Taking those pills felt euphoric. That’s the word he uses — “euphoric.” Favre loved the sensation coursing through his body, even with his shoulder wrapped up and limp by his side. “[My shoulder] felt like when you squeeze a bag of popcorn,” he said. “You could feel stuff crackling and swishing around — but it didn’t hurt. That was the beginning of the end of my addiction process.”
Most pain pills knock people out cold. Vicodin produced the opposite effect for Favre. He fell asleep naturally before 10 p.m. usually but now he transformed into a night owl. He could simply get more stuff done and loved it. Study opposing defenses more, work around the house, you name it.
He would pop one Vicodin per night, then he developed a tolerance, so he swallowed two pills per night. Then four. Then 10. Then eventually 15 Vicodin. Favre thought he had it under control. His secret was safe and hidden. But everyone around him knew what was going on. “You know, at 21, 22, 23, 25 you’re mischievous,” he said. “You almost think you’re getting away with something rather than what is this doing to me and where am I going? Where is it leading?”
“I was in a way over my head taking 15 a night,” he adds. “If I took that right now, I’d probably die. And you as well.”
Favre ultimately entered rehab three times — once for binge drinking and twice primarily for pills. He started 297 consecutive NFL games, a streak never to be broken, and the closest he came to taking pain medication was Motrin or aspirin. It’s the gutsiest act of his storied career.
He doesn’t pitch CBD as a cure-all godsend, as you sometimes hear it marketed. Limitations exist to its therapeutic value, he said, like when someone has a torn ACL or third-degree shoulder separation. He would know. But for the aches and pains every NFL players endures, it works. Rob Gronkowski, Ricky Williams, Monroe, Britton and other former athletes have all endorsed the benefits of CBD.
The latest Collective Bargaining Agreement (CBA) between owners and players didn’t permit current players using cannabinoids to relieve pain and inflammation. “CBD is a promising compound, but the extent of its use in the United States outpaces the level of evidence,” stated a white paper from a pain management committee formed between the NFL and its Players Union. But the latest CBA saw the league drastically loosen its cannabis policies. Players can no longer be suspended for positive marijuana tests, and will only receive tests for the drug during the first two weeks in training camp. Previously, random testing occurred between April and August.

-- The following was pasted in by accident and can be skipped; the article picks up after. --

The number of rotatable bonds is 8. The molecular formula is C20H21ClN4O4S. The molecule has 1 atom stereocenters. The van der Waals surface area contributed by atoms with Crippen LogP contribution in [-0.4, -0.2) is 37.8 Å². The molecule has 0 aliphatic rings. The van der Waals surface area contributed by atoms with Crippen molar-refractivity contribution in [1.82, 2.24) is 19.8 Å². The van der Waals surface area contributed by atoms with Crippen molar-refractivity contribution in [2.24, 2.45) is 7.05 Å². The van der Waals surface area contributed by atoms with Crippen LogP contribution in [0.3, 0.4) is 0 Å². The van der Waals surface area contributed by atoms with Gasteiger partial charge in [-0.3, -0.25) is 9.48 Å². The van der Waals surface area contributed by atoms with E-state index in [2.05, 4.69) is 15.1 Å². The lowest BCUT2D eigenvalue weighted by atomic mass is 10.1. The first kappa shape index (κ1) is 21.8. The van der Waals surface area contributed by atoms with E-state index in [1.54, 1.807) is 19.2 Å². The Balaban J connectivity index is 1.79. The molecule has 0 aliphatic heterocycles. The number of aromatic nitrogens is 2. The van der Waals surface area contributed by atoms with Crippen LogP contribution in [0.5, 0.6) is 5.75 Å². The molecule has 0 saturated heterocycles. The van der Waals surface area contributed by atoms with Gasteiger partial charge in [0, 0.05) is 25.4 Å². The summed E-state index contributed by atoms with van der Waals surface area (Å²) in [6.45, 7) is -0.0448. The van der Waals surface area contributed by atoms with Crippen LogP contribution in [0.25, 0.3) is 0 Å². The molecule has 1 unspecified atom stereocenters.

Favre can’t give you an exact answer about the NFL’s resistance to CBD, but compares it to “kind of like convincing your parents that something nowadays is cool,” he said. “No one wears socks up to their knees anymore, Dad. We wear footies…you know what I’m saying?”
To be fair, Favre resisted CBD because he confused it with regular cannabis, fearing it would get him high. He’s since educated himself and believes there’s “a lot of upside with this plant, certainly from a healing standpoint.” Now he wants to educate those who aren’t sure what benefits CBD holds or those who won’t take anything they fear will cause them addiction. Because he understands their fears and wishes someone had given him alternatives like CBD, which he calls “safe,” as an NFL quarterback. He would go back now and tell himself that if he could.
“What I would’ve told my younger and more confident self is to be very, very cautious with anything that has the potential to cause addiction,” said Favre. “Try the alternative methods first. There are alternatives, obviously CBD being one of them, that are not going to give you an addiction or increase your addiction. And I think it really works.”